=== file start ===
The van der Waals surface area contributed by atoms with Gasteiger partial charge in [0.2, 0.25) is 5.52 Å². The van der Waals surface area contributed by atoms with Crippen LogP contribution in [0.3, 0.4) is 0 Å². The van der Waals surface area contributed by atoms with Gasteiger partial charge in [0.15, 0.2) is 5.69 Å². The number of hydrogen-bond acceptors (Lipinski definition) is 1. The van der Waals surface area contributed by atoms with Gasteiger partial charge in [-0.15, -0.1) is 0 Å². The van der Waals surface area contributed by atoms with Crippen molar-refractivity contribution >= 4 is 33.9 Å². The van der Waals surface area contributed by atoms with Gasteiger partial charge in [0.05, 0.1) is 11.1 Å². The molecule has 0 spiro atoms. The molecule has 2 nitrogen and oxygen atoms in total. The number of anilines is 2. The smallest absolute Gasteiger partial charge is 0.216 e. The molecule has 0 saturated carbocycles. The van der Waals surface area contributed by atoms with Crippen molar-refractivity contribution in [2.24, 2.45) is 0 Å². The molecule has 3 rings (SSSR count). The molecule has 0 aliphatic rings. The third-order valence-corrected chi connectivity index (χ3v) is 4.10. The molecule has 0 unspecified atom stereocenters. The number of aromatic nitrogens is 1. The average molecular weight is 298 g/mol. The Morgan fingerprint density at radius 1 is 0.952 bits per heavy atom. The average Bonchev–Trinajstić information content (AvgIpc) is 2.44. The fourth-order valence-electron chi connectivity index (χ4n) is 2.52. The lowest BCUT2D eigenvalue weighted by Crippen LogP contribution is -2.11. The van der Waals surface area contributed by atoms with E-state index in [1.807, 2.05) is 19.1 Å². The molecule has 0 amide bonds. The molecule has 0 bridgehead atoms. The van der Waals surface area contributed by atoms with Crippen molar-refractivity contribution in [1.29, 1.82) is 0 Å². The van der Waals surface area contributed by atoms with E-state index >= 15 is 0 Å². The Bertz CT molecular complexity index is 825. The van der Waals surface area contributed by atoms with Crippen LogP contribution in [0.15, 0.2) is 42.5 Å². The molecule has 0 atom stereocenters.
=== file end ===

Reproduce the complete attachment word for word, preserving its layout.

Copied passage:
The van der Waals surface area contributed by atoms with Gasteiger partial charge in [0.2, 0.25) is 5.52 Å². The van der Waals surface area contributed by atoms with Crippen LogP contribution in [0.3, 0.4) is 0 Å². The van der Waals surface area contributed by atoms with Gasteiger partial charge in [0.15, 0.2) is 5.69 Å². The number of hydrogen-bond acceptors (Lipinski definition) is 1. The van der Waals surface area contributed by atoms with Gasteiger partial charge in [-0.15, -0.1) is 0 Å². The van der Waals surface area contributed by atoms with Crippen molar-refractivity contribution >= 4 is 33.9 Å². The van der Waals surface area contributed by atoms with Gasteiger partial charge in [0.05, 0.1) is 11.1 Å². The molecule has 0 spiro atoms. The molecule has 2 nitrogen and oxygen atoms in total. The number of anilines is 2. The smallest absolute Gasteiger partial charge is 0.216 e. The molecule has 0 saturated carbocycles. The van der Waals surface area contributed by atoms with Crippen molar-refractivity contribution in [2.24, 2.45) is 0 Å². The molecule has 3 rings (SSSR count). The molecule has 0 aliphatic rings. The third-order valence-corrected chi connectivity index (χ3v) is 4.10. The molecule has 0 unspecified atom stereocenters. The number of aromatic nitrogens is 1. The average molecular weight is 298 g/mol. The Morgan fingerprint density at radius 1 is 0.952 bits per heavy atom. The average Bonchev–Trinajstić information content (AvgIpc) is 2.44. The fourth-order valence-electron chi connectivity index (χ4n) is 2.52. The lowest BCUT2D eigenvalue weighted by Crippen LogP contribution is -2.11. The van der Waals surface area contributed by atoms with E-state index in [1.807, 2.05) is 19.1 Å². The molecule has 0 amide bonds. The molecule has 0 bridgehead atoms. The van der Waals surface area contributed by atoms with Crippen molar-refractivity contribution in [1.29, 1.82) is 0 Å². The van der Waals surface area contributed by atoms with E-state index >= 15 is 0 Å². The Bertz CT molecular complexity index is 825. The van der Waals surface area contributed by atoms with Crippen LogP contribution in [0.15, 0.2) is 42.5 Å². The molecule has 0 atom stereocenters.